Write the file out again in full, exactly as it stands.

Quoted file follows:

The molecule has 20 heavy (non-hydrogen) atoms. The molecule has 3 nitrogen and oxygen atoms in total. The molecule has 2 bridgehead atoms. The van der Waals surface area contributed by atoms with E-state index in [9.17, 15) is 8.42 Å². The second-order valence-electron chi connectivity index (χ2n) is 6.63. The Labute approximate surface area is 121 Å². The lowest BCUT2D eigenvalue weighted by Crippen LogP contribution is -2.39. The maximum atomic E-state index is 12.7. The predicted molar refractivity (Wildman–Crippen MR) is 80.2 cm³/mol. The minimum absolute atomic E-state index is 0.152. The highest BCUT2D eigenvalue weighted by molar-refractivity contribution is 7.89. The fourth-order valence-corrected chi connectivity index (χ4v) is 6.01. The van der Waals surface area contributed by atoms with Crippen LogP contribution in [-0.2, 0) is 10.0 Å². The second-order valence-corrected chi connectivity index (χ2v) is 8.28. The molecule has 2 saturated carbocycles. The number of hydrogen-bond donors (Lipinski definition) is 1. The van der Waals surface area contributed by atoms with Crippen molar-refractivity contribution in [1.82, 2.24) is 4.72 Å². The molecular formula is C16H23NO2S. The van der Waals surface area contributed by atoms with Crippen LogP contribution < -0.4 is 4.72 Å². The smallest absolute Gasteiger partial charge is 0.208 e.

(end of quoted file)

The molecule has 20 heavy (non-hydrogen) atoms. The molecule has 3 nitrogen and oxygen atoms in total. The molecule has 2 bridgehead atoms. The van der Waals surface area contributed by atoms with E-state index in [9.17, 15) is 8.42 Å². The second-order valence-electron chi connectivity index (χ2n) is 6.63. The Labute approximate surface area is 121 Å². The lowest BCUT2D eigenvalue weighted by Crippen LogP contribution is -2.39. The maximum atomic E-state index is 12.7. The predicted molar refractivity (Wildman–Crippen MR) is 80.2 cm³/mol. The minimum absolute atomic E-state index is 0.152. The highest BCUT2D eigenvalue weighted by molar-refractivity contribution is 7.89. The fourth-order valence-corrected chi connectivity index (χ4v) is 6.01. The van der Waals surface area contributed by atoms with Crippen LogP contribution in [-0.2, 0) is 10.0 Å². The second-order valence-corrected chi connectivity index (χ2v) is 8.28. The molecule has 2 saturated carbocycles. The number of hydrogen-bond donors (Lipinski definition) is 1. The van der Waals surface area contributed by atoms with Crippen molar-refractivity contribution in [1.82, 2.24) is 4.72 Å². The molecular formula is C16H23NO2S. The van der Waals surface area contributed by atoms with Crippen LogP contribution < -0.4 is 4.72 Å². The smallest absolute Gasteiger partial charge is 0.208 e.